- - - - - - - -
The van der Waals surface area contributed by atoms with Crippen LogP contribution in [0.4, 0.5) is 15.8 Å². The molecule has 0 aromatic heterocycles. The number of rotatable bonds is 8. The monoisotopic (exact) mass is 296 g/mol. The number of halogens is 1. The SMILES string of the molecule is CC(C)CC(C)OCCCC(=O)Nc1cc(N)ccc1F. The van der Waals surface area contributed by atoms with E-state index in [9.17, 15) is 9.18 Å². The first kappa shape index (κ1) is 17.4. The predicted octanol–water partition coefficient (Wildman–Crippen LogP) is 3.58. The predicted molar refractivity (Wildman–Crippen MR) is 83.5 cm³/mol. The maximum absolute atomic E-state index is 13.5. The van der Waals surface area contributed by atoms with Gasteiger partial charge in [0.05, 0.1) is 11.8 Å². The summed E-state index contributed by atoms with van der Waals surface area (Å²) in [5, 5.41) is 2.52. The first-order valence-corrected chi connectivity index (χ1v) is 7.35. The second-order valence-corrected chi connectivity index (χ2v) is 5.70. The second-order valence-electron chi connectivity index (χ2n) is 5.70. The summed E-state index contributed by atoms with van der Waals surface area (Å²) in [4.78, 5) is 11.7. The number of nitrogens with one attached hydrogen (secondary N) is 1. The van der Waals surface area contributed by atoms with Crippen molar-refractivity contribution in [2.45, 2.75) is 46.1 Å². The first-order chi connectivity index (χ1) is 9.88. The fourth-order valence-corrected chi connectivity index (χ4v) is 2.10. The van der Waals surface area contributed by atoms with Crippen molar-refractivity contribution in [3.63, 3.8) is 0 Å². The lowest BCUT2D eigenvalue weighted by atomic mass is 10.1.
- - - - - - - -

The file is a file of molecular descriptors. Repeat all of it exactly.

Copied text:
The van der Waals surface area contributed by atoms with Crippen LogP contribution in [0.4, 0.5) is 15.8 Å². The molecule has 0 aromatic heterocycles. The number of rotatable bonds is 8. The monoisotopic (exact) mass is 296 g/mol. The number of halogens is 1. The SMILES string of the molecule is CC(C)CC(C)OCCCC(=O)Nc1cc(N)ccc1F. The van der Waals surface area contributed by atoms with E-state index in [9.17, 15) is 9.18 Å². The first kappa shape index (κ1) is 17.4. The predicted octanol–water partition coefficient (Wildman–Crippen LogP) is 3.58. The predicted molar refractivity (Wildman–Crippen MR) is 83.5 cm³/mol. The maximum absolute atomic E-state index is 13.5. The van der Waals surface area contributed by atoms with Gasteiger partial charge in [0.05, 0.1) is 11.8 Å². The summed E-state index contributed by atoms with van der Waals surface area (Å²) in [5, 5.41) is 2.52. The first-order valence-corrected chi connectivity index (χ1v) is 7.35. The second-order valence-corrected chi connectivity index (χ2v) is 5.70. The second-order valence-electron chi connectivity index (χ2n) is 5.70. The summed E-state index contributed by atoms with van der Waals surface area (Å²) in [4.78, 5) is 11.7. The number of nitrogens with one attached hydrogen (secondary N) is 1. The van der Waals surface area contributed by atoms with Crippen molar-refractivity contribution in [2.45, 2.75) is 46.1 Å². The first-order chi connectivity index (χ1) is 9.88. The fourth-order valence-corrected chi connectivity index (χ4v) is 2.10. The van der Waals surface area contributed by atoms with Crippen molar-refractivity contribution in [3.63, 3.8) is 0 Å². The lowest BCUT2D eigenvalue weighted by atomic mass is 10.1.